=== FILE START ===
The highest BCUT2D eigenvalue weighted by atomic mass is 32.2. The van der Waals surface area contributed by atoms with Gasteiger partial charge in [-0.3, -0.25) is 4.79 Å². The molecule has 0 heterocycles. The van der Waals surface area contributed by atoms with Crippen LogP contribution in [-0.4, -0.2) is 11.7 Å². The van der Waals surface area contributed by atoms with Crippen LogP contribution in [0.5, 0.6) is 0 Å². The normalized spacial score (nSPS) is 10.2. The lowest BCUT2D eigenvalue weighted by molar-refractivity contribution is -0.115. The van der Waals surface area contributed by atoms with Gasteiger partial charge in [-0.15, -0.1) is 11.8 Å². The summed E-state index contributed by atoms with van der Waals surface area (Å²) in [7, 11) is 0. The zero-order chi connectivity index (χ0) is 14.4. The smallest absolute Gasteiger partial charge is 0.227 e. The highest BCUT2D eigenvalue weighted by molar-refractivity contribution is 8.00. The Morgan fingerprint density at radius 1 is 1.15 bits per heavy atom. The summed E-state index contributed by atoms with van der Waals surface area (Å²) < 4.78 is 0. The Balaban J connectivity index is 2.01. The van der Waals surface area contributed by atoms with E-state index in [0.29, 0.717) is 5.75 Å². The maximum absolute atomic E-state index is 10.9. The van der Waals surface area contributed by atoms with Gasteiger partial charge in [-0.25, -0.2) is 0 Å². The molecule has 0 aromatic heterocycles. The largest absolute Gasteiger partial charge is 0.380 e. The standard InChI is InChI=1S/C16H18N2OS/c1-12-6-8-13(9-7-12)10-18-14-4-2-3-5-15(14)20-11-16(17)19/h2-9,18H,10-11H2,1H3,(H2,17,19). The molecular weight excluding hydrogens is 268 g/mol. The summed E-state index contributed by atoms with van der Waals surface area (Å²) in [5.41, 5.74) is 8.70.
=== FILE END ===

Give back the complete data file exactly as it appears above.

The highest BCUT2D eigenvalue weighted by atomic mass is 32.2. The van der Waals surface area contributed by atoms with Gasteiger partial charge in [-0.3, -0.25) is 4.79 Å². The molecule has 0 heterocycles. The van der Waals surface area contributed by atoms with Crippen LogP contribution in [-0.4, -0.2) is 11.7 Å². The van der Waals surface area contributed by atoms with Crippen LogP contribution in [0.5, 0.6) is 0 Å². The normalized spacial score (nSPS) is 10.2. The lowest BCUT2D eigenvalue weighted by molar-refractivity contribution is -0.115. The van der Waals surface area contributed by atoms with Gasteiger partial charge in [-0.15, -0.1) is 11.8 Å². The summed E-state index contributed by atoms with van der Waals surface area (Å²) in [7, 11) is 0. The zero-order chi connectivity index (χ0) is 14.4. The smallest absolute Gasteiger partial charge is 0.227 e. The highest BCUT2D eigenvalue weighted by molar-refractivity contribution is 8.00. The Morgan fingerprint density at radius 1 is 1.15 bits per heavy atom. The summed E-state index contributed by atoms with van der Waals surface area (Å²) < 4.78 is 0. The Balaban J connectivity index is 2.01. The van der Waals surface area contributed by atoms with E-state index in [0.29, 0.717) is 5.75 Å². The maximum absolute atomic E-state index is 10.9. The van der Waals surface area contributed by atoms with Gasteiger partial charge in [-0.25, -0.2) is 0 Å². The molecule has 0 aromatic heterocycles. The largest absolute Gasteiger partial charge is 0.380 e. The standard InChI is InChI=1S/C16H18N2OS/c1-12-6-8-13(9-7-12)10-18-14-4-2-3-5-15(14)20-11-16(17)19/h2-9,18H,10-11H2,1H3,(H2,17,19). The molecular weight excluding hydrogens is 268 g/mol. The summed E-state index contributed by atoms with van der Waals surface area (Å²) in [5.41, 5.74) is 8.70.